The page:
Two weekends ago, a friend and I went way uptown to 192nd Street to visit the Cloisters, a museum of medieval art built to mimic old European abbeys. It's most famous for housing the Unicorn Tapestries, which, as it turns out, are all about hunting/slashing/maiming/killing said unicorn. As you may guess, unhappily, there was a lot of unicorn blood and stabbing involved. Since the medieval period and the art it produced is was neither of our favorites, we mostly stuck to the gardens and pillars. Admission was free with our university IDs, so we'll definitely be back to hang about the courtyards!
Outside the cloister walls.
My outfit unintentionally coordinated with both the flowers in the garden and the admission badge I was given!
A dreamy rose hip.
Fig leaves and arches.
Interior with stained glass and martyrs. This was the tomb room.
The first courtyard we visited was designed to be like a monk or nun's garden, so it was filled with plants they would have used. Here, a quince! They were the bell of the ball in the Middle Ages, and a favorite of mine because of the quince tree in my parent's California back yard.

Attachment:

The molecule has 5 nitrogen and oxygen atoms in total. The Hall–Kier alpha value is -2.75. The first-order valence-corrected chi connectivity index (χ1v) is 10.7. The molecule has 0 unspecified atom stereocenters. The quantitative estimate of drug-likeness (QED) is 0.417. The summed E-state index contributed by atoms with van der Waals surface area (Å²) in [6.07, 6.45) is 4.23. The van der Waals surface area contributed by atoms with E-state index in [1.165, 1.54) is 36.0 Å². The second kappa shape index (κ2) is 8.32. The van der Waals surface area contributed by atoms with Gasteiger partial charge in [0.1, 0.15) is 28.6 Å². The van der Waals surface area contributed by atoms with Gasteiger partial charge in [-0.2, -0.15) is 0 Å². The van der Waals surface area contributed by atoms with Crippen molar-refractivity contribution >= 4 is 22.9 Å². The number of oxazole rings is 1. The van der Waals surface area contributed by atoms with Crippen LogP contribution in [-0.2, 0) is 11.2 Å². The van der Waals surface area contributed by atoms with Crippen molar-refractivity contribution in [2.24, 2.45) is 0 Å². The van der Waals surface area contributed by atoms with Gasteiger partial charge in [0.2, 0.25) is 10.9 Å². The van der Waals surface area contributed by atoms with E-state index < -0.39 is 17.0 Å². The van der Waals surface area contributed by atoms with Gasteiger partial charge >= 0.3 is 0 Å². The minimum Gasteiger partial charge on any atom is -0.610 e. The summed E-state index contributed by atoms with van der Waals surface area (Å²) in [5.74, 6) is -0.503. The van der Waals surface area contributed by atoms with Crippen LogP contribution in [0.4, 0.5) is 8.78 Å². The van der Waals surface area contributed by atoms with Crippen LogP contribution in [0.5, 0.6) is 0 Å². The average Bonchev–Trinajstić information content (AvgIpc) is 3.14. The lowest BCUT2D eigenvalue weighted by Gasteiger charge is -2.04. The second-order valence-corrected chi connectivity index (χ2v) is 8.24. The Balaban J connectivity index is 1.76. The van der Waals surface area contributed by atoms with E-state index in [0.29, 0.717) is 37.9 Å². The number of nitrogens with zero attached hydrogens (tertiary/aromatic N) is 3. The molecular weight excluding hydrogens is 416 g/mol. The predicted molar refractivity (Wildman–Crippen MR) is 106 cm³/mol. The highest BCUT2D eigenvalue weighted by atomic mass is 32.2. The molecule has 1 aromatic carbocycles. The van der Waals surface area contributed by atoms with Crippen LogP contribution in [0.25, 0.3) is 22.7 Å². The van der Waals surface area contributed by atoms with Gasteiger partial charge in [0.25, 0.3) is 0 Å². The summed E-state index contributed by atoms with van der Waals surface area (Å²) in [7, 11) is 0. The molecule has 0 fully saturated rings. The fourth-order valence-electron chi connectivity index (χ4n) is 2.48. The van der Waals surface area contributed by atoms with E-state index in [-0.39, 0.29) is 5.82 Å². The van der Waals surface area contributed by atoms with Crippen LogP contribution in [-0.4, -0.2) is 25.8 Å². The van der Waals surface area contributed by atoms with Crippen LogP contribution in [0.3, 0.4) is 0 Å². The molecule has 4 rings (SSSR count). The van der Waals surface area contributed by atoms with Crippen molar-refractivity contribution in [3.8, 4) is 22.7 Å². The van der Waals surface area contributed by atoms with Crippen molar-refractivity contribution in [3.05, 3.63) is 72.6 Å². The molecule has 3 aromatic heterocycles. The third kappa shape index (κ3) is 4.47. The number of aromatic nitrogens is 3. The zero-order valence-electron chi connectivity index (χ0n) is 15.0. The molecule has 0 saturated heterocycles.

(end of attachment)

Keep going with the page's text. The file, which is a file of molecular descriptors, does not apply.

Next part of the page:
Me plus the flower courtyard.
I dug these pillars because they reminded me of ancient Celtic pagan art. I guess I'm more into people getting consumed by lion-creatures than torture by crucifixion, but whatever floats your boat.
A single ripe fig and a pillar!
Underbelly of a quantity of hops trellised to the abbey! Definitely a necessity if you have to consume only beer because your water is filthy and contaminated with plague-y bits. Good ole Medieval times.
To me, all plants are Plants to Touch, but it's nice to be given written permission. Here, some herbs.
I regularly consume this, the Original Fruit of Forbidden Knowledge. I also like snakes. Yet, I still get to hang about in lush gardens. System beaten!
What are these flowers? Pink and white versions are all over campus, the parks, and other parts of Manhattan. Right now they're just Nameless Beauties.
The unanimous favorite part of our visit.
Except for maybe this! On our way out, we saw this groundhog rooting around in the grass! It's the first groundhog I've ever seen in real life. Countless rewatchings of Groundhog's Day do not the real thing make.
Also, some leaves transitioning into an unknown silver season. It's spray paint and probably toxic, but still pretty.